Rethinking the Professional Services Organization Post-2020 – Constellation

In 2020 professional services organizations (PSOs) are profoundly experiencing at least three different and substantial disruptions to their business, and often several secondary ones as well.

It was the arrival of COVID-19 earlier this year that led to lockdowns around the globe that have curtailed client demand and hampered project delivery. Those same lockdowns have also restricted project staff to their homes for the most part, slowing down client projects and impacting billable work. Finally, a rising economic downturn is wreaking havoc both in client budgets as well as the PSO firms’ own finances, leading to urgent calls for cost cutting and new efficiencies.

It’s the proverbial perfect storm of major challenges and it’s leading to a dramatic impact on customer success as well as affecting morale of the talent base in most PSOs. This has resulted in calls for a widespread push within firms to rapidly rethink and update their operating models to determine the right mitigations and respond effectively.

Except, as many have found, responding quickly and effectively to these challenges is hard to do when so much uncontrolled change is currently taking place.

In fact, many PSOs will be tempted to focus first on cost control to ensure short-term survival. While this is a natural response that does offer immediate and tangible control over a once-in-a-lifetime event filled with uncertainty, organizations must also remain mindful of the vital characteristics of professional services firms. Overly enthusiastic responses to this year’s disruptions can adversely impact the organizations strategic operating model long term.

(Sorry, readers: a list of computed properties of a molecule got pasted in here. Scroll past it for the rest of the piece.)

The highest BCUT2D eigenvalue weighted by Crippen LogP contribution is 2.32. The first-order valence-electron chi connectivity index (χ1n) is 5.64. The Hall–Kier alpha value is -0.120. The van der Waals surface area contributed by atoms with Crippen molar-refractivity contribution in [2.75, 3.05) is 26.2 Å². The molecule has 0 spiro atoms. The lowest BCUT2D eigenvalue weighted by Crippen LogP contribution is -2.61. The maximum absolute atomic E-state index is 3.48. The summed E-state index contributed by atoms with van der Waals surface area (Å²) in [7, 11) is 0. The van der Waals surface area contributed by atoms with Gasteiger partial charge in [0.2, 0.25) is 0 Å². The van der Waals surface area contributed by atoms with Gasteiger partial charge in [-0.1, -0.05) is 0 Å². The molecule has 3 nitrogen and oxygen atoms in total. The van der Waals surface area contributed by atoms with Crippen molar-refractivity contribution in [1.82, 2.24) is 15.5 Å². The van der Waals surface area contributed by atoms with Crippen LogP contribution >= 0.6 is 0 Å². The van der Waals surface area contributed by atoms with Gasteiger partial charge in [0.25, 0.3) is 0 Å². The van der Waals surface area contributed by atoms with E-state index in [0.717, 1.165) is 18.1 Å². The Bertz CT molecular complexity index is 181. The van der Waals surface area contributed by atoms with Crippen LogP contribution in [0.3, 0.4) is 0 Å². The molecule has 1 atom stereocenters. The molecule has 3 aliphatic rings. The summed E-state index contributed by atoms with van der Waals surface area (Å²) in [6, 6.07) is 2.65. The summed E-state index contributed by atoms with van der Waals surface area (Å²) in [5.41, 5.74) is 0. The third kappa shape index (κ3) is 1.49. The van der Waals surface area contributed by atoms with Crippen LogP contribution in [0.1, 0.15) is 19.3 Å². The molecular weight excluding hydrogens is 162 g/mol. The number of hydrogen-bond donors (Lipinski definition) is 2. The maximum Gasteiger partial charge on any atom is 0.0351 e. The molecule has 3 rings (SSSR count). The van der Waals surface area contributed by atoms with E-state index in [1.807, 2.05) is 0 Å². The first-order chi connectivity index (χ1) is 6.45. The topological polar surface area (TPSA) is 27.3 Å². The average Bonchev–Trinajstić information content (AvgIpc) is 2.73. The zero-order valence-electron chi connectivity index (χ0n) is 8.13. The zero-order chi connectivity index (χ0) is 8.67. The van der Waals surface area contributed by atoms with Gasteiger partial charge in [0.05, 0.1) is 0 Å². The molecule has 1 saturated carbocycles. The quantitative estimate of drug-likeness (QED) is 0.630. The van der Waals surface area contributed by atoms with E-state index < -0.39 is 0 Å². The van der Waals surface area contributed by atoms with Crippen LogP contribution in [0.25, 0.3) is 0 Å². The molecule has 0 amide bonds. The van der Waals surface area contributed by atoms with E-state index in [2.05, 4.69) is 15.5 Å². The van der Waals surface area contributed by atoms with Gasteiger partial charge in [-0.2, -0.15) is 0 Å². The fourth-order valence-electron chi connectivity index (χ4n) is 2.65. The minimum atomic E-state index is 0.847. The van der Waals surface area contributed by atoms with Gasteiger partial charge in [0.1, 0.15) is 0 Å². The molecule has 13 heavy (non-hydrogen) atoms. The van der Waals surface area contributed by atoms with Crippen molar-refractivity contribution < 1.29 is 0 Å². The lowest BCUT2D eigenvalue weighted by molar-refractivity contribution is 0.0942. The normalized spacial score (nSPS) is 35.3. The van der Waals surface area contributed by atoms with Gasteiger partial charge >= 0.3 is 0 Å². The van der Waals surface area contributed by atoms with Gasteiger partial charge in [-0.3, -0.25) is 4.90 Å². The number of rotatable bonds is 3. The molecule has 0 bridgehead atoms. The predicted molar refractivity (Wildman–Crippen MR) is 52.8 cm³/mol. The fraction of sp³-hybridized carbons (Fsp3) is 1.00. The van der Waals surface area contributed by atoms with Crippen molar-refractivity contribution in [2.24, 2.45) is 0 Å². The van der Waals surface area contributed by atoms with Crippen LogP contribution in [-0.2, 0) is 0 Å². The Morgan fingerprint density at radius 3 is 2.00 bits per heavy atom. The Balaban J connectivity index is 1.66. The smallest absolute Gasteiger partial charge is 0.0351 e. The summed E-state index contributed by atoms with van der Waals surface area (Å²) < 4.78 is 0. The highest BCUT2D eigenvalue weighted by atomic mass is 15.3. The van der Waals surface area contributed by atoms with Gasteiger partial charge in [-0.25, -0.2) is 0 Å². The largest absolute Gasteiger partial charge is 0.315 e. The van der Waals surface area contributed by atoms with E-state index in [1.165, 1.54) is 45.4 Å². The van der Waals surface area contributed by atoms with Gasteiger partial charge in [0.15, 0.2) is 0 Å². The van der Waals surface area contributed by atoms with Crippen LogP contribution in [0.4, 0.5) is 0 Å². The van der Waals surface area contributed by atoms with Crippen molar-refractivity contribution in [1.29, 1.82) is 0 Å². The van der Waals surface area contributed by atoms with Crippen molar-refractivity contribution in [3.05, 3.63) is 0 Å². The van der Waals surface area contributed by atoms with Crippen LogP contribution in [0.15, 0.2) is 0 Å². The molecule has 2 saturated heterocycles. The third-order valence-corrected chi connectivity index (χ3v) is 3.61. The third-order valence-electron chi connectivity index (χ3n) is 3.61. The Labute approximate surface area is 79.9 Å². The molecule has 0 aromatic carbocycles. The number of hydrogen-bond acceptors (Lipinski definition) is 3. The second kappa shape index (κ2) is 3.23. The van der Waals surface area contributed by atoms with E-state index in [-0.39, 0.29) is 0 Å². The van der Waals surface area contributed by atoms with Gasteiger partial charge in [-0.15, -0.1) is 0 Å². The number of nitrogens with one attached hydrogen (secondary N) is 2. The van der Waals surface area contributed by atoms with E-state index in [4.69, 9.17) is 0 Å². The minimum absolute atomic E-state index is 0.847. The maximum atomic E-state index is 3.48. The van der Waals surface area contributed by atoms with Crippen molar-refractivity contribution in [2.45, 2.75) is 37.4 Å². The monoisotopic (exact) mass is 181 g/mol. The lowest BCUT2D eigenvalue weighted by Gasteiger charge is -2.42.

Sustaining a Bridge to a Better Future

The risk is in affecting the overarching characteristics of professional services firms. In particular, it is two stand-out characteristics that make them unique in the industry: One is the nature of the highly bespoke work they do that is especially tailored for each client regardless of tools, services model or data. The second is the special nature of cultivating successful long-term client relationships. Both of these characteristics require intensive and skilled delivery capabilities. Finally, underpinning both of these foundational characteristics is the high leverage human capital model that determines both revenue and profit for the PSO, and which needs to be finely tuned across the many layers of the organization.

This was a painful lesson learned across the PSO industry from the 2008-2009 financial crisis. Decisions made too expediently negatively impacted firms long after the crisis had passed.  Studies have shown that decisions to reduce talent or cut compensation and billable time affected their client relationships as well their brand image for many years. Conversely, the firms that weathered the short-term pressure and managed to keep hard-to-replace human capital prospered as the economy recovered. In this same vein, organizations with a clear sense of the type of PSO that must emerge from the veil of 2020 — and what it will take to thrive in the resulting market conditions — will be in the best position to prosper.